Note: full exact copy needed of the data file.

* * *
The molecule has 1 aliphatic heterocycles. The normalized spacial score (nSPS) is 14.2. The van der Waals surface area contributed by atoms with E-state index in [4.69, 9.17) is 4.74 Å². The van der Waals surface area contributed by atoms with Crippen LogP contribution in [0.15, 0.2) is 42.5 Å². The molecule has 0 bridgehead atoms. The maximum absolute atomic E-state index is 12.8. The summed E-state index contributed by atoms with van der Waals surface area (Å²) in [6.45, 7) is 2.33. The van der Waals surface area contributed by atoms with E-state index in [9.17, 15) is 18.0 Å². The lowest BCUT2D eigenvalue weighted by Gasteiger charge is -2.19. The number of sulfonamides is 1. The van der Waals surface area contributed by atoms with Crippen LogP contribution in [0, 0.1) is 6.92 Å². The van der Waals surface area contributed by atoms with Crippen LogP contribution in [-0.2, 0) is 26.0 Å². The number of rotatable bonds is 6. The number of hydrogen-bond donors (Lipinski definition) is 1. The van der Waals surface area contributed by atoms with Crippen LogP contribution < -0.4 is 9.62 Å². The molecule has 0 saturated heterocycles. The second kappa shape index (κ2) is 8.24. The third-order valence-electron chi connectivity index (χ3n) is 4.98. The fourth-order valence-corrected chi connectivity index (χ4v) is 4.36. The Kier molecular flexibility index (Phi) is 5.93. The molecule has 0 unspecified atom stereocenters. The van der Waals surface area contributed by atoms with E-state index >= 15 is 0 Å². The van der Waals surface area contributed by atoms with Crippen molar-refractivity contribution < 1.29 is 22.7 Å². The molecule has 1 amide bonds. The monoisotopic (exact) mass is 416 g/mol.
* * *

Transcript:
The molecule has 1 aliphatic heterocycles. The normalized spacial score (nSPS) is 14.2. The van der Waals surface area contributed by atoms with E-state index in [4.69, 9.17) is 4.74 Å². The van der Waals surface area contributed by atoms with Crippen LogP contribution in [0.15, 0.2) is 42.5 Å². The molecule has 0 bridgehead atoms. The maximum absolute atomic E-state index is 12.8. The summed E-state index contributed by atoms with van der Waals surface area (Å²) in [6.45, 7) is 2.33. The van der Waals surface area contributed by atoms with E-state index in [9.17, 15) is 18.0 Å². The lowest BCUT2D eigenvalue weighted by Gasteiger charge is -2.19. The number of sulfonamides is 1. The van der Waals surface area contributed by atoms with Crippen LogP contribution in [0, 0.1) is 6.92 Å². The van der Waals surface area contributed by atoms with Crippen LogP contribution in [-0.2, 0) is 26.0 Å². The number of rotatable bonds is 6. The number of hydrogen-bond donors (Lipinski definition) is 1. The van der Waals surface area contributed by atoms with Crippen LogP contribution < -0.4 is 9.62 Å². The molecule has 0 saturated heterocycles. The second kappa shape index (κ2) is 8.24. The third-order valence-electron chi connectivity index (χ3n) is 4.98. The fourth-order valence-corrected chi connectivity index (χ4v) is 4.36. The Kier molecular flexibility index (Phi) is 5.93. The molecule has 0 unspecified atom stereocenters. The van der Waals surface area contributed by atoms with E-state index >= 15 is 0 Å². The van der Waals surface area contributed by atoms with Crippen molar-refractivity contribution < 1.29 is 22.7 Å². The molecule has 1 amide bonds. The monoisotopic (exact) mass is 416 g/mol.